What Does It Mean to be a Mood Reader?

Gia R.

Staff Writer

Gia R. is from Phoenix, Arizona. She graduated with two business degrees. While studying, her short nonfiction story was published in 2018 in Write On, Downtown, an ASU journal. Since then, she taught preschool students abroad. Now back in AZ, you’ll find her writing, reading, and adoring digital art.

The scene is set. You’re laying in a comfy spot. More than one candle is lit. Maybe you have some soothing music playing in the background. You are so excited to start reading this book that’s been on your TBR list for months. You open the book and read a few pages. As you hum to yourself, you try to focus on the descriptions, the words, and imagery. After a few moments, you can’t fight it any longer. You’re bored. You don’t feel like reading about this new character. You’re not sucked into the story. You sigh, close the book, and cast it aside. You doubt you’ll pick it back up anytime soon.

Instead, you scroll through your library app and see if there is something else that will strike your fancy within the next ten minutes. If you’re lucky, you find something right away and start reading it. Maybe you google, “books for when you’re feeling ___.” Unfortunately, you don’t find what you’re looking for. You close the app and stare at the book sitting on your coffee table. Why can’t you just pick it back up and push through? Why can’t you give it another try? You can’t explain it. All you can say is that you’re not in the mood. Does this happen more often than not? Well, then you might be a mood reader.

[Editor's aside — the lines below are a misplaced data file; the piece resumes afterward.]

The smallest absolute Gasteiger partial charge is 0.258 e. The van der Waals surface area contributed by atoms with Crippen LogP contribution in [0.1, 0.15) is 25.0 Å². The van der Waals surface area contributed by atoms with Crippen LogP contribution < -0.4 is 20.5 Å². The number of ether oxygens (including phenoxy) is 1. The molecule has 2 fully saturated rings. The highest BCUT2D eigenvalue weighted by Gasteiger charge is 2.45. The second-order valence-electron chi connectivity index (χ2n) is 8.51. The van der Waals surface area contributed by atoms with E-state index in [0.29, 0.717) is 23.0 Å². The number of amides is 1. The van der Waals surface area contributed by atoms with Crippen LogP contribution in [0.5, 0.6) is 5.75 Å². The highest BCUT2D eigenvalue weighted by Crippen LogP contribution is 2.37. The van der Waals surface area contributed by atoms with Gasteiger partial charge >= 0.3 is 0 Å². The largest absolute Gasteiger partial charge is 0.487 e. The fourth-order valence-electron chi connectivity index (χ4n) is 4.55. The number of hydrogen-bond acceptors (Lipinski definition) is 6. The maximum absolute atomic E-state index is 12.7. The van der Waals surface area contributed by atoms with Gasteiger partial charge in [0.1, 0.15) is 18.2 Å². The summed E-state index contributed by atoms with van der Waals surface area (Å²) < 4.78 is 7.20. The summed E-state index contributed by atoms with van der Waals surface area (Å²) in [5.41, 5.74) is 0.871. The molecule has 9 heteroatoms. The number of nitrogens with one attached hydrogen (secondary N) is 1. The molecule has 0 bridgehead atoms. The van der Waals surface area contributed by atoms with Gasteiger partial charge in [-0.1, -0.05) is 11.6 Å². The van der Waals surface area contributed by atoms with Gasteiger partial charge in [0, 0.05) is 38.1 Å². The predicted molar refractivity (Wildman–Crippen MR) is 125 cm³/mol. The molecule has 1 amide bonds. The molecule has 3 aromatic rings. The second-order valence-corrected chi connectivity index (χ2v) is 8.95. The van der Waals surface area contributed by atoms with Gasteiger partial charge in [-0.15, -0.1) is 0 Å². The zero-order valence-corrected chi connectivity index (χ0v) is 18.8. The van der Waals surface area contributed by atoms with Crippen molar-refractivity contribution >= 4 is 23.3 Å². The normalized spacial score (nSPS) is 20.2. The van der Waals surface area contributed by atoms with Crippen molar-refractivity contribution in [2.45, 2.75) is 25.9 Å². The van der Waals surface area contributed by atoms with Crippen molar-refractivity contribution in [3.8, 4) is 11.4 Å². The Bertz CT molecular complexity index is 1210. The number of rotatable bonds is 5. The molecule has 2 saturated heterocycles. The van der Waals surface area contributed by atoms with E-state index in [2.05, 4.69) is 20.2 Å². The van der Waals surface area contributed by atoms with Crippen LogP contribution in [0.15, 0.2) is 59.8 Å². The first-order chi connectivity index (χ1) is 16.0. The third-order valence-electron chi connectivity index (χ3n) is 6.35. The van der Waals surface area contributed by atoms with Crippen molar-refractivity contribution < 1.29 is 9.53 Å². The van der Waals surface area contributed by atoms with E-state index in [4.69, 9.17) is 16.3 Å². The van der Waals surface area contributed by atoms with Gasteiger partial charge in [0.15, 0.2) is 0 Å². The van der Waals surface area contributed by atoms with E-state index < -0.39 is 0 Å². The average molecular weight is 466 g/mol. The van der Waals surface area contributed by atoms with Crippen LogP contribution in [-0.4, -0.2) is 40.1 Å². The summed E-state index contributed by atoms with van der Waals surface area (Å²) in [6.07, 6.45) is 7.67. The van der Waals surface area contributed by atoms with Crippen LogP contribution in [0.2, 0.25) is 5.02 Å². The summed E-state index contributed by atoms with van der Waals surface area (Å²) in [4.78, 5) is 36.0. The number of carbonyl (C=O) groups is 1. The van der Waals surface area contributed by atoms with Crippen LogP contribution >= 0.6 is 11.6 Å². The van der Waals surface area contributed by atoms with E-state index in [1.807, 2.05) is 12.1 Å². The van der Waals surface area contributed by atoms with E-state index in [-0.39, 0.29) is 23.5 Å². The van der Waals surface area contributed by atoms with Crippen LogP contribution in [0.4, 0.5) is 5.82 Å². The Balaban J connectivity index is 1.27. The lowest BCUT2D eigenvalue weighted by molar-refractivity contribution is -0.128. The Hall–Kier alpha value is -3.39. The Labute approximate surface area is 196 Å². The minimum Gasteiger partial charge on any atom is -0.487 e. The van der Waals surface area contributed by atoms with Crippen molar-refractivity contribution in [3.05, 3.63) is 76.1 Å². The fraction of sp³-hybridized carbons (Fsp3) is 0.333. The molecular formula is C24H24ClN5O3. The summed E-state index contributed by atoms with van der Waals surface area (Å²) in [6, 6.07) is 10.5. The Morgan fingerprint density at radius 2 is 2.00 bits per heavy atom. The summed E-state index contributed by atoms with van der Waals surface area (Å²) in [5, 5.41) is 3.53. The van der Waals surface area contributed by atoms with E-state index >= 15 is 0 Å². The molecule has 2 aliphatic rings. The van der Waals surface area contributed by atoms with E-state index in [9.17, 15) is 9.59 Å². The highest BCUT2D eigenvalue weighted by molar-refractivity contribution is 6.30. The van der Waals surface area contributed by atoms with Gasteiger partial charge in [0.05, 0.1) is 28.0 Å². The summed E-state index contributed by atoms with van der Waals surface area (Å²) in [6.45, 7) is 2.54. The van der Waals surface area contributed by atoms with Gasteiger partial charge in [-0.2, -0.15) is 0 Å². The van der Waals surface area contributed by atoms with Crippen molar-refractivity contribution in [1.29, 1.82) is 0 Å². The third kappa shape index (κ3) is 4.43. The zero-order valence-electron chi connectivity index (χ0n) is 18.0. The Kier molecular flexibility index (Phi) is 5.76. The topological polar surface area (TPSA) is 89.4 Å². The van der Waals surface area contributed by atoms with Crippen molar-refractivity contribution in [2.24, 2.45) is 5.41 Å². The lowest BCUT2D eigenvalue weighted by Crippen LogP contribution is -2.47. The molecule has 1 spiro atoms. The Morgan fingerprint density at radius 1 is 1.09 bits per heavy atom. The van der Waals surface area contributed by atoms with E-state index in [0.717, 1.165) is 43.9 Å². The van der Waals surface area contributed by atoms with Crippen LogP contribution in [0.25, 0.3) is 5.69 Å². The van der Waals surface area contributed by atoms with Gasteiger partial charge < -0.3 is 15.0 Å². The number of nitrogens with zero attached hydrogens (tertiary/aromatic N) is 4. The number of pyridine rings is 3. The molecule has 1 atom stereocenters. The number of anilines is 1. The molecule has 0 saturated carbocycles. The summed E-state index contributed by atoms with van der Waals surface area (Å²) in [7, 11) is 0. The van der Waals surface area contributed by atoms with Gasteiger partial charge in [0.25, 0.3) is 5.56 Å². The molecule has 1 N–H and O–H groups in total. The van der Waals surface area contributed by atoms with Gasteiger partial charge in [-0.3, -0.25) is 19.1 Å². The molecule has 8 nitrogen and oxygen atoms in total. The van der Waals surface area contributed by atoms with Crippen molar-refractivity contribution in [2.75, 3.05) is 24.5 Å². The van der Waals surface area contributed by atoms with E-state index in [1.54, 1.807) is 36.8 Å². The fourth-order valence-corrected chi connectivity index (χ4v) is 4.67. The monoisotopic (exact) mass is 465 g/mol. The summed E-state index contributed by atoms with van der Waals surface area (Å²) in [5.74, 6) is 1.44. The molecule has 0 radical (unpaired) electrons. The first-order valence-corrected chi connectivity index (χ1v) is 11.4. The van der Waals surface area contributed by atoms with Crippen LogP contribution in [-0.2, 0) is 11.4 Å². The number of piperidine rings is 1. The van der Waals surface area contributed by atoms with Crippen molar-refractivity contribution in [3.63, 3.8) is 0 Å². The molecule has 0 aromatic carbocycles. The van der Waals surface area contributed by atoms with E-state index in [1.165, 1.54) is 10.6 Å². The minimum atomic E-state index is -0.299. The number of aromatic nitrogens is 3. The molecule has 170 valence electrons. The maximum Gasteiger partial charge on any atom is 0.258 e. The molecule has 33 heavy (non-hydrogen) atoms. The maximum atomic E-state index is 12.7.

What is a mood reader?

A mood reader is a person who reads according to their mood. This means that their feelings and emotions often dictate what they’ll read. If they’re feeling happy and want to bask in that happiness, they choose a book or genre that will tie in with that feeling. If they’re feeling upset or angry, they may opt for a heart wrenching period drama or a dystopian thriller. The books could serve to expand an emotion or to comfort the reader. Either way, a mood reader selects and reads books based on how they are feeling at any given moment.

When I think about a mood reader, I typically think of someone who jumps from one genre to the other based on their feelings. Are they feeling like reading a YA fantasy novel or adult romance? However, a mood reader doesn’t simply go from genre to genre. They can, but there are other factors that a mood reader entertains and changes based on their mood.

Another criteria may be tropes. Since genres exhibit many tropes, it could appear that they are switching genres, when they really want a particular trope. You could really be in the mood for enemies to lovers instead of childhood friends to lovers. Or what about childhood friends to enemies to lovers? The setting could be important to the decision or be irrelevant because this reader is in the mood for a particular trope. With that in mind, the mood reader could choose based on a desired setting of a book. In the mood for a family in the wilderness in the early 19th century or a group of teens in a dystopian society in the year 3000? Furthermore, many mood readers choose a book based on the emotions it will inspire. Feeling sad and want to avoid a tearjerker? Grab a sweet coming of age story that evokes nostalgia.

Can’t we all sort of be mood readers?